McIlroy confirms he’ll return for FedEx Cup opener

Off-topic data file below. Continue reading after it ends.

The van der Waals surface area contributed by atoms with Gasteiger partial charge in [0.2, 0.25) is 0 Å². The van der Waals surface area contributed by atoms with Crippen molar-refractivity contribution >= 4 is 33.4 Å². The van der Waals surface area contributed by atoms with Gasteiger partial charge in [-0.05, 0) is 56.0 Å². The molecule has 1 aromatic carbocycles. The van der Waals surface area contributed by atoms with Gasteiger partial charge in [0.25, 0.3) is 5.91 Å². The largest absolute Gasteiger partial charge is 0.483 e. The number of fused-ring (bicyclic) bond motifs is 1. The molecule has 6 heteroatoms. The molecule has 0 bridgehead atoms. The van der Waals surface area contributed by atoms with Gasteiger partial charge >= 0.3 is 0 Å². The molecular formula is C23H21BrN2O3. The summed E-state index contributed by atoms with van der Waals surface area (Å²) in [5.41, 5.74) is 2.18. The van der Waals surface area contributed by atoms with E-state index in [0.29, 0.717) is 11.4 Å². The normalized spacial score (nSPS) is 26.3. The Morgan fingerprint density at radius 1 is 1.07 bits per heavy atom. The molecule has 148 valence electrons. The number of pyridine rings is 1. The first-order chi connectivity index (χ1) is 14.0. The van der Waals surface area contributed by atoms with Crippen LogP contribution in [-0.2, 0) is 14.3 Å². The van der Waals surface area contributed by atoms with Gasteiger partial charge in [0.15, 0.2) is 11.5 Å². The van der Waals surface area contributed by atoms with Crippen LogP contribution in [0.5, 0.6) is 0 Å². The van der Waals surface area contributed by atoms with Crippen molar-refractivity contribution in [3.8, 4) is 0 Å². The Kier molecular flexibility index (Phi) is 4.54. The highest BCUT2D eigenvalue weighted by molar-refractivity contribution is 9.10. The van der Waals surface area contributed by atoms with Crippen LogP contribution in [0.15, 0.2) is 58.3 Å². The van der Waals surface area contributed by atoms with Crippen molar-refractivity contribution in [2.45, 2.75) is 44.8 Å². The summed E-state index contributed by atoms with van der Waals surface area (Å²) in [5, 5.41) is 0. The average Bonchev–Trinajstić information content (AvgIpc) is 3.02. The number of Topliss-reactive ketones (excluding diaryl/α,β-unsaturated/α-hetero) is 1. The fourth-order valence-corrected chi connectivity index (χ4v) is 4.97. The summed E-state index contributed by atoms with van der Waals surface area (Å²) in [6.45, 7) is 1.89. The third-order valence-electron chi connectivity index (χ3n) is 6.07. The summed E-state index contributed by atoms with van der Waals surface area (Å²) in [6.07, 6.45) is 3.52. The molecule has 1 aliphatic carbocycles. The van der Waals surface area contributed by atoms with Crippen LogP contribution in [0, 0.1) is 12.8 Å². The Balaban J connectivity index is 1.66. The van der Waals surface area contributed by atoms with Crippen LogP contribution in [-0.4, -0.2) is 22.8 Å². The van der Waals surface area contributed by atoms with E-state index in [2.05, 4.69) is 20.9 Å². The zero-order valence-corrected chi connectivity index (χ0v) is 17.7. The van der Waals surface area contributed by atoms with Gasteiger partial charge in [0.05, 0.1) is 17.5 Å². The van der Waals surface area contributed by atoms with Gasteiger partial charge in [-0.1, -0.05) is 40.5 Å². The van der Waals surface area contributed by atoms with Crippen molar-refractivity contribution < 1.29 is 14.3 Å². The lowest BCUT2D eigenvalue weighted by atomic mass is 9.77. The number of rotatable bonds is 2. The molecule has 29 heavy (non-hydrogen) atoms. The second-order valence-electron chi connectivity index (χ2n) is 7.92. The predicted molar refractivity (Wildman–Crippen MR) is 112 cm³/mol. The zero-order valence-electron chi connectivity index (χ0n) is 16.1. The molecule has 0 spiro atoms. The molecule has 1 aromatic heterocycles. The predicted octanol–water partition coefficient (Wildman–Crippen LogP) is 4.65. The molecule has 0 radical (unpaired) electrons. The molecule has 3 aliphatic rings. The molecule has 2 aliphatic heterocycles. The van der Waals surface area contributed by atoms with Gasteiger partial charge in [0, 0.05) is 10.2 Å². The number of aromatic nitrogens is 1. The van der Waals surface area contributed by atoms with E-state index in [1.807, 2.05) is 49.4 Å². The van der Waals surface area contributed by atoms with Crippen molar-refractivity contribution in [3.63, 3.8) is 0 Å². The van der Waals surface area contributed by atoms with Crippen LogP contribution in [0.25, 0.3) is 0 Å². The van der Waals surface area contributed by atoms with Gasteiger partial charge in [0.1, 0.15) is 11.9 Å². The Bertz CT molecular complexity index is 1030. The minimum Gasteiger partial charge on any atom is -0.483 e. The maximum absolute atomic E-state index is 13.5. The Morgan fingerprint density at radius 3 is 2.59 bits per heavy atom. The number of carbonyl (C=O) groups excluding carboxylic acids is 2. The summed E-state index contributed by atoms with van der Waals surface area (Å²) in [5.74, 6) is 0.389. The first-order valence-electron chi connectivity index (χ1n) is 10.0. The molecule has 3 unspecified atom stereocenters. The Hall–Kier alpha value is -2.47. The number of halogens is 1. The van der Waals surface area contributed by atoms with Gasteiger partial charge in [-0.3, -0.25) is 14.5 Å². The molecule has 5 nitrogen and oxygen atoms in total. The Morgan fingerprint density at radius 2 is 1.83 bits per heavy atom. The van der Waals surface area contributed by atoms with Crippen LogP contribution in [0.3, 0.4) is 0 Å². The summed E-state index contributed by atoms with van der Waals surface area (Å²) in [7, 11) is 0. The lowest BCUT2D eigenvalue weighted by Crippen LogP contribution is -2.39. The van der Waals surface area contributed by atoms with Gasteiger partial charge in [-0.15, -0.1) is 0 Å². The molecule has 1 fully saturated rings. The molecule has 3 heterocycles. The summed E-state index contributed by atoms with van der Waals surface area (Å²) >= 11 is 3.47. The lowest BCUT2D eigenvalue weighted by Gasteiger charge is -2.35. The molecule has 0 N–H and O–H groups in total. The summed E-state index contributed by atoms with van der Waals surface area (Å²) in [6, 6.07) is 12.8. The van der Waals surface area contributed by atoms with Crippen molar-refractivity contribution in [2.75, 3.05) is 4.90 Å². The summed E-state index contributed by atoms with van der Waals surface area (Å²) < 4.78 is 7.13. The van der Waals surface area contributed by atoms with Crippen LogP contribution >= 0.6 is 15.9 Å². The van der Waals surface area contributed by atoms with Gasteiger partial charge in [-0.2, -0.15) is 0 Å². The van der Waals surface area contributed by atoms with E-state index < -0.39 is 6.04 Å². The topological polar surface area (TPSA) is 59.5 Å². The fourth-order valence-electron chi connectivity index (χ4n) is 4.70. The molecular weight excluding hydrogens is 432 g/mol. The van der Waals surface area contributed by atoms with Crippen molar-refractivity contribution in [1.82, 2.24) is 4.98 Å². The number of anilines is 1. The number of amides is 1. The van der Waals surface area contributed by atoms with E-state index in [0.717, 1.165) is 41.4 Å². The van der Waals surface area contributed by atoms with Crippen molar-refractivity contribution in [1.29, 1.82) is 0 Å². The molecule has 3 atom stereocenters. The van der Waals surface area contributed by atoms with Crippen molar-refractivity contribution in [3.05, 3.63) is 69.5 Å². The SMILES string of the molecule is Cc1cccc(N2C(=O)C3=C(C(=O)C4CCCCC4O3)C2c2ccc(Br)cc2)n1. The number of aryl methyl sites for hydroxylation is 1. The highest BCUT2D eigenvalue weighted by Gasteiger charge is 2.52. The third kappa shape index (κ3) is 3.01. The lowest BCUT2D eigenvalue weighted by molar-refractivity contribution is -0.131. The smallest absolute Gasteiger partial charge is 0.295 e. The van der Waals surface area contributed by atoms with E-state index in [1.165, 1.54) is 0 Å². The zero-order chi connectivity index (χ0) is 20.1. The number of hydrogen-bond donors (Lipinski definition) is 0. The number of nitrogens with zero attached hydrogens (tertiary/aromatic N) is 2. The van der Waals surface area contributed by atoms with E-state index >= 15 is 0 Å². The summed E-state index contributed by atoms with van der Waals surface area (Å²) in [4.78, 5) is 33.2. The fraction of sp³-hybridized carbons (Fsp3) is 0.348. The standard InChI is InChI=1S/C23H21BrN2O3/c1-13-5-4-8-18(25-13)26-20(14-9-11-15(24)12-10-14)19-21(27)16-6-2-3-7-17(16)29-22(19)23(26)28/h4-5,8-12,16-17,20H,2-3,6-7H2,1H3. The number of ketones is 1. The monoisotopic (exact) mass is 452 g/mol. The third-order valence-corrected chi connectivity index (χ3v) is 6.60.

first_imgTrump signs bills in support of Hong Kong protesters MOST READ Don’t miss out on the latest news and information. Swim star Schooling ‘really sorry’ for Malaysia jibe This season’s series opens with the Northern Trust in New York next week, followed by the Dell Technologies Championship in Boston a week later.After a week off, they series resumes with the BMW Championship before the top 30 in the FedEx Cup standings advance to the Tour Championship.McIlroy seemed confident he would be playing through the BMW Championship when he posted a note to fans on Twitter on Friday — urging them to enter a contest to win a chance to play 18 holes with him at the tournament in Illinois.ADVERTISEMENT He said the effects of a broken rib suffered early in the season continued to hinder his practice and had led to back spasms.But the 28-year-old decided to take a stab at defending his FedEx Cup crown after meeting with fitness adviser Steve McGregor in Belfast, the Daily Telegraph reported.FEATURED STORIESSPORTSSEA Games: Biñan football stadium stands out in preparedness, completionSPORTSPrivate companies step in to help SEA Games hostingSPORTSBoxers Pacquiao, Petecio torchbearers for SEA Games openingMcIlroy won the second playoff event and the Tour Championship to clinch the FedEx Cup last year.Just like last year, he has not won a title prior to the playoff series. NATO’s aging eye in the sky to get a last overhaul Ethel Booba on hotel’s clarification that ‘kikiam’ is ‘chicken sausage’: ‘Kung di pa pansinin, baka isipin nila ok lang’ LATEST STORIES View commentscenter_img Celebrity chef Gary Rhodes dies at 59 with wife by his side Robredo: True leaders perform well despite having ‘uninspiring’ boss PLAY LIST 02:49Robredo: True leaders perform well despite having ‘uninspiring’ boss02:42PH underwater hockey team aims to make waves in SEA Games01:44Philippines marks anniversary of massacre with calls for justice01:19Fire erupts in Barangay Tatalon in Quezon City01:07Trump talks impeachment while meeting NCAA athletes02:49World-class track facilities installed at NCC for SEA Games Lacson: SEA Games fund put in foundation like ‘Napoles case’ Sports Related Videospowered by AdSparcRead Next Pagasa: Storm intensifies as it nears PAR CHARLOTTE, NC – AUGUST 12: Rory McIlroy of Northern Ireland reacts to a putt on the fourth green during the third round of the 2017 PGA Championship at Quail Hollow Club on August 12, 2017 in Charlotte, North Carolina. Stuart Franklin/Getty Images/AFPWorld number four Rory McIlroy is in the field for next week’s Northern Trust Open, first event of the US PGA’s FedEx Cup playoffs won by the Northern Ireland star last year.McIlroy had indicated after a disappointing 22nd-place finish in the PGA Championship that he might sit out the rest of the year.ADVERTISEMENT Robredo should’ve resigned as drug czar after lack of trust issue – Panelo Hotel says PH coach apologized for ‘kikiam for breakfast’ claimlast_img read more